Early career and Jasta 11
May 2, 1892 - April 21, 1918
Like his brother Manfred, Lothar began the war as a cavalry officer with the 4th Dragoon Regiment. In October 1914, while stationed at Attigny, he was awarded the Iron Cross 2nd Class for valour. The following month, his regiment was transferred to the Eastern Front. Following his brother Manfred von Richthofen's example, he transferred to the German Air Service in 1915 (Luftstreitkräfte) in late 1915. He served from January 1916 as an observer with Kasta 23 and saw action during the Battle of Verdun. He won the Iron Cross 1st Class in December and then began training as a pilot .
His first posting as a pilot was to his brother's Jasta 11 on 6 March, 1917.His first victory claim followed on 28 March for an FE 2b of No. 25 Squadron, Royal Flying Corps.Under the watchful eye of his older brother, Lothar scored 24 victories in 47 days
Taking part in the period of German dominance called Bloody April by the British, Lothar had won 15 more victories by the beginning of May. When his brother went on leave, Lothar von Richthofen assumed command of the squadron. Manfred considered his brother's combat style to be reckless, describing him as a "shooter" rather than a "hunter", and worried about his safety.
Richthofen and Albert Ball
August 14, 1896 - May 7, 1917
During the first week of May 1917, Lothar von Richthofen scored three more kills. On the evening of 7 May near Douai, he led a flight of 5 Albatros D.III's from Jasta 11 that encountered 11 S.E.5s from the "elite" No. 56 Squadron RFC, including the top English ace of the time, Captain Albert Ball, as well as a SPAD from No. 19 Squadron, and a Sopwith Triplane of No 8 (Naval) Squadron. In a running battle in deteriorating visibility in the middle of a thunderstorm over Bourlon Wood, both sides became scattered. Ball was seen to lose control of his plane and crash, fatally. Richthofen engaged in single combat with a Triplane, and received credit for shooting it down. Though forced to land his damaged aircraft, Richthofen escaped injury.
Even now, the details of the encounter are unclear. Pilots of No. 56 Squadron told of seeing Ball chasing an all-red Albatros before he crashed. There is also doubt about Richthofen's victory, since the Sopwith Triplane involved in the action returned to base undamaged. The propaganda value of Ball's death was obvious, however, and the German High Command awarded a victory to Lothar. Later research suggests that Ball became disoriented by vertigo, accidentally entering an inverted dive which choked his plane's carburator and killed the engine, causing him to crash.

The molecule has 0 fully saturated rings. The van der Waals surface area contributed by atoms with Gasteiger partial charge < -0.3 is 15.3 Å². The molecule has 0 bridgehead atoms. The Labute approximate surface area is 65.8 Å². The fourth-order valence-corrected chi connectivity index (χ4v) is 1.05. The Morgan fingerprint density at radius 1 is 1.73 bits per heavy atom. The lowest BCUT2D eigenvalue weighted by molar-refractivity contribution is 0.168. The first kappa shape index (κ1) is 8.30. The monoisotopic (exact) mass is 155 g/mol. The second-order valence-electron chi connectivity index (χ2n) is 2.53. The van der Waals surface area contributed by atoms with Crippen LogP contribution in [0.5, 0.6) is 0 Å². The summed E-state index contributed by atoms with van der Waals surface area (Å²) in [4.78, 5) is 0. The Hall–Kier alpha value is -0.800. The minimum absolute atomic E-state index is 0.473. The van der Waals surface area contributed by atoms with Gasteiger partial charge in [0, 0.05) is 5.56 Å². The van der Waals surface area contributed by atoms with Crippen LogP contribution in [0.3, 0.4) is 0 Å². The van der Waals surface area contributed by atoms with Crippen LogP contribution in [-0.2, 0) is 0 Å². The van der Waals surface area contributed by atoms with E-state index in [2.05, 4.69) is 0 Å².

Pour le Mérite
Richthofen raised his total to 24 by 13 May, when, after shooting down a BE.2, he was wounded in the hip by anti-aircraft fire and crash-landed; his injuries kept him out of combat for five months. On 14 May he was awarded the Pour le Mérite, and he resumed command of Jasta 11 in September 1917. In early 1918 he suffered a severe ear infection and was hospitalised in Berlin.
Returning to his unit in February, he claimed 3 Bristol Fighter F2.Bs on 11 and 12 March, before he was again forced down on 13 March by a Sopwith Camel flown by Captain Augustus Orlebar of No. 73 Squadron. Nursing his crippled Fokker Dr1 Triplane into a landing, Richthofen clipped a high-tension wire and crashed heavily, suffering serious head injuries. He was still recovering when he learned of his brother's death.
March 13, 1896 - February 1, 1920
Lothar returned to service with Jasta 11 in July 1918. He scored his final victory (a DH-9a) on 12 August 1918, flying a Fokker D.VII. The next day he was again wounded in action against Sopwith Camels. The pilot most likely to have wounded Lothar von Richthofen was the American ace Captain Field E. Kindley of the 148th Aero Squadron USAS. While recovering from his wounds he was promoted to the rank of Oberleutnant, and saw no further combat before the war ended on November 11, 1918.
Considering the amount of time Lothar von Richthofen spent on the front and in hospitals, he was one of the most combat efficient and prolific flying aces of the war, perhaps even more so than his brother Manfred. Of his total of 40 confirmed victories, Lothar scored 33 in just three months: 15 in April 1917, 8 in May 1917, and 10 in August 1918.
Orders and Medals
Prussia / German Empire
- Pour le Mérite, 14 May 1917 (in recognition of his 24th aerial victory)
- Royal House Order of Hohenzollern, Knight's Cross with Swords, 10 May 1917
- Iron Cross, 1st Class, 1914
- Iron Cross, 2nd Class, 1914
Other German States
- Military Merit Order, 4th Class with Swords (Bavaria)
- Hanseatic Cross, Hamburg
Other Central Powers
- Liakat Medal in Silver with Sabers (Ottoman Empire)
- Turkish War Medal of 1915 (a.k.a. "Gallipoli Star" or "Iron Crescent"), Ottoman Empire
Prussian / Imperial German Badges
- German Army Pilot's Badge
- Wound Badge in Silver
Regarding personal names: Freiherr is a title, translated as Baron, not a first or middle name. The female forms are Freifrau and Freiin. Lothar is buried next to his brother Manfred von Richthofen on the sudfriedhof in Wiesbaden.
With the return of peace, Lothar von Richthofen worked briefly on a farm before accepting an industrial position. He married Countess Doris von Keyserlingk in Cammerau in June 1919, fathering a son, W.M., and a daughter, before the marriage was dissolved. He then became a commercial pilot, carrying passengers and mail between Berlin and Hamburg. On July 4, 1922 Richthofen died in a crash of his LVG C VI at Fuhlsbüttel due to an engine failure. Also on board were actress Fern Andra and her director Georg Bluen. Bluen died the following day, but Andra survived, spending a year recovering from her injuries.